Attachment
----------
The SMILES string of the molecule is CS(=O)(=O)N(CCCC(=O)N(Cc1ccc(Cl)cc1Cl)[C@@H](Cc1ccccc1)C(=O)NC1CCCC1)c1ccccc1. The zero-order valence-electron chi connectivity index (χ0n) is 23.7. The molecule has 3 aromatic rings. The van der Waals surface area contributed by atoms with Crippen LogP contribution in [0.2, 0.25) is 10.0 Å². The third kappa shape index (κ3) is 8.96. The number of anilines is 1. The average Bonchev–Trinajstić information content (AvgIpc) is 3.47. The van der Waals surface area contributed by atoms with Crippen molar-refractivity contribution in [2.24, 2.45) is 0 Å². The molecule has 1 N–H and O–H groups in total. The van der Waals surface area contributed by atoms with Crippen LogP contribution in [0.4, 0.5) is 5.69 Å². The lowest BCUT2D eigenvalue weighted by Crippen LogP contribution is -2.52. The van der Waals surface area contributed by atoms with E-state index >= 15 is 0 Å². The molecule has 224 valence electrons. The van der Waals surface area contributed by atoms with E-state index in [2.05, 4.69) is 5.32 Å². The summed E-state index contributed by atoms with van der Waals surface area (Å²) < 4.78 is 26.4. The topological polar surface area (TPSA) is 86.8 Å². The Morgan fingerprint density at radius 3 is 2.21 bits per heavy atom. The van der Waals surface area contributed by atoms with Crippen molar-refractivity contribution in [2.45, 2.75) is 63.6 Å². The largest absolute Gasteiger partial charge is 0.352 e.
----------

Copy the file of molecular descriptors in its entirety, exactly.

The SMILES string of the molecule is CS(=O)(=O)N(CCCC(=O)N(Cc1ccc(Cl)cc1Cl)[C@@H](Cc1ccccc1)C(=O)NC1CCCC1)c1ccccc1. The zero-order valence-electron chi connectivity index (χ0n) is 23.7. The molecule has 3 aromatic rings. The van der Waals surface area contributed by atoms with Crippen LogP contribution in [0.2, 0.25) is 10.0 Å². The third kappa shape index (κ3) is 8.96. The number of anilines is 1. The average Bonchev–Trinajstić information content (AvgIpc) is 3.47. The van der Waals surface area contributed by atoms with Crippen molar-refractivity contribution in [2.24, 2.45) is 0 Å². The molecule has 1 N–H and O–H groups in total. The van der Waals surface area contributed by atoms with Crippen LogP contribution in [0.4, 0.5) is 5.69 Å². The lowest BCUT2D eigenvalue weighted by Crippen LogP contribution is -2.52. The van der Waals surface area contributed by atoms with E-state index >= 15 is 0 Å². The molecule has 224 valence electrons. The van der Waals surface area contributed by atoms with E-state index in [2.05, 4.69) is 5.32 Å². The summed E-state index contributed by atoms with van der Waals surface area (Å²) < 4.78 is 26.4. The topological polar surface area (TPSA) is 86.8 Å². The Morgan fingerprint density at radius 3 is 2.21 bits per heavy atom. The van der Waals surface area contributed by atoms with Crippen molar-refractivity contribution in [2.45, 2.75) is 63.6 Å². The largest absolute Gasteiger partial charge is 0.352 e.